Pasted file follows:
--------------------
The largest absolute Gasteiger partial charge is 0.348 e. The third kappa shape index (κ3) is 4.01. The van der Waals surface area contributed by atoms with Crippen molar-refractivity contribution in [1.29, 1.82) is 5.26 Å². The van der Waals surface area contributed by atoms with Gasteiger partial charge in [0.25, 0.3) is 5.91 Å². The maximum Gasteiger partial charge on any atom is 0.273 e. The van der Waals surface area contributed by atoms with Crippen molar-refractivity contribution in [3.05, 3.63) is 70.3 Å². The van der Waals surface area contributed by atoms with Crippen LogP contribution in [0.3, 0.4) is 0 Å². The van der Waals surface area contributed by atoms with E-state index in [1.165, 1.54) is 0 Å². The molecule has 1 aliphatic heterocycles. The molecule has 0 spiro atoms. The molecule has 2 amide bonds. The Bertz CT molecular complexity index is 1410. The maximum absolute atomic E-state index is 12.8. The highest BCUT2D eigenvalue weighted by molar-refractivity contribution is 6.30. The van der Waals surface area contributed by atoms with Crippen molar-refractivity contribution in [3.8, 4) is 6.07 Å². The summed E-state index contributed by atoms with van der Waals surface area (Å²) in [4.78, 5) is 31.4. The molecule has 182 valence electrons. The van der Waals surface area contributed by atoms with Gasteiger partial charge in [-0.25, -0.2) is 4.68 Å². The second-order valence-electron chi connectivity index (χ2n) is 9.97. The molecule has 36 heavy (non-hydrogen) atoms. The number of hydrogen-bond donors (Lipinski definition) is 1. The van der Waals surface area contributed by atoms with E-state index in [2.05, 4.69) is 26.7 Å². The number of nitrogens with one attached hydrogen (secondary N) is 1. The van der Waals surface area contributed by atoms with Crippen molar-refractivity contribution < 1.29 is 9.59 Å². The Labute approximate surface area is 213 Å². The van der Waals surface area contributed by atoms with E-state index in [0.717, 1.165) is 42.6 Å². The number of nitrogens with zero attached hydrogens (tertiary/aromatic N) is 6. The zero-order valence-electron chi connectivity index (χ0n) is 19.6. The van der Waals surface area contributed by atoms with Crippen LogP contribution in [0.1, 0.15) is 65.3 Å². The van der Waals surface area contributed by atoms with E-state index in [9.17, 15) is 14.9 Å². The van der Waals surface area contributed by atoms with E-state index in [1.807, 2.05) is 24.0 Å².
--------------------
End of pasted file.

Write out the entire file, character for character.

The largest absolute Gasteiger partial charge is 0.348 e. The third kappa shape index (κ3) is 4.01. The van der Waals surface area contributed by atoms with Crippen molar-refractivity contribution in [1.29, 1.82) is 5.26 Å². The van der Waals surface area contributed by atoms with Gasteiger partial charge in [0.25, 0.3) is 5.91 Å². The maximum Gasteiger partial charge on any atom is 0.273 e. The van der Waals surface area contributed by atoms with Crippen molar-refractivity contribution in [3.05, 3.63) is 70.3 Å². The van der Waals surface area contributed by atoms with Crippen LogP contribution in [0.3, 0.4) is 0 Å². The van der Waals surface area contributed by atoms with E-state index in [1.165, 1.54) is 0 Å². The molecule has 1 aliphatic heterocycles. The molecule has 0 spiro atoms. The molecule has 2 amide bonds. The Bertz CT molecular complexity index is 1410. The maximum absolute atomic E-state index is 12.8. The highest BCUT2D eigenvalue weighted by molar-refractivity contribution is 6.30. The van der Waals surface area contributed by atoms with Crippen molar-refractivity contribution in [3.8, 4) is 6.07 Å². The summed E-state index contributed by atoms with van der Waals surface area (Å²) in [4.78, 5) is 31.4. The molecule has 182 valence electrons. The van der Waals surface area contributed by atoms with Gasteiger partial charge in [-0.25, -0.2) is 4.68 Å². The second-order valence-electron chi connectivity index (χ2n) is 9.97. The molecule has 36 heavy (non-hydrogen) atoms. The number of hydrogen-bond donors (Lipinski definition) is 1. The van der Waals surface area contributed by atoms with E-state index in [2.05, 4.69) is 26.7 Å². The number of nitrogens with one attached hydrogen (secondary N) is 1. The van der Waals surface area contributed by atoms with Crippen molar-refractivity contribution < 1.29 is 9.59 Å². The Labute approximate surface area is 213 Å². The van der Waals surface area contributed by atoms with E-state index in [0.717, 1.165) is 42.6 Å². The number of nitrogens with zero attached hydrogens (tertiary/aromatic N) is 6. The zero-order valence-electron chi connectivity index (χ0n) is 19.6. The van der Waals surface area contributed by atoms with Crippen LogP contribution in [0.1, 0.15) is 65.3 Å². The van der Waals surface area contributed by atoms with E-state index in [9.17, 15) is 14.9 Å². The van der Waals surface area contributed by atoms with E-state index in [1.807, 2.05) is 24.0 Å².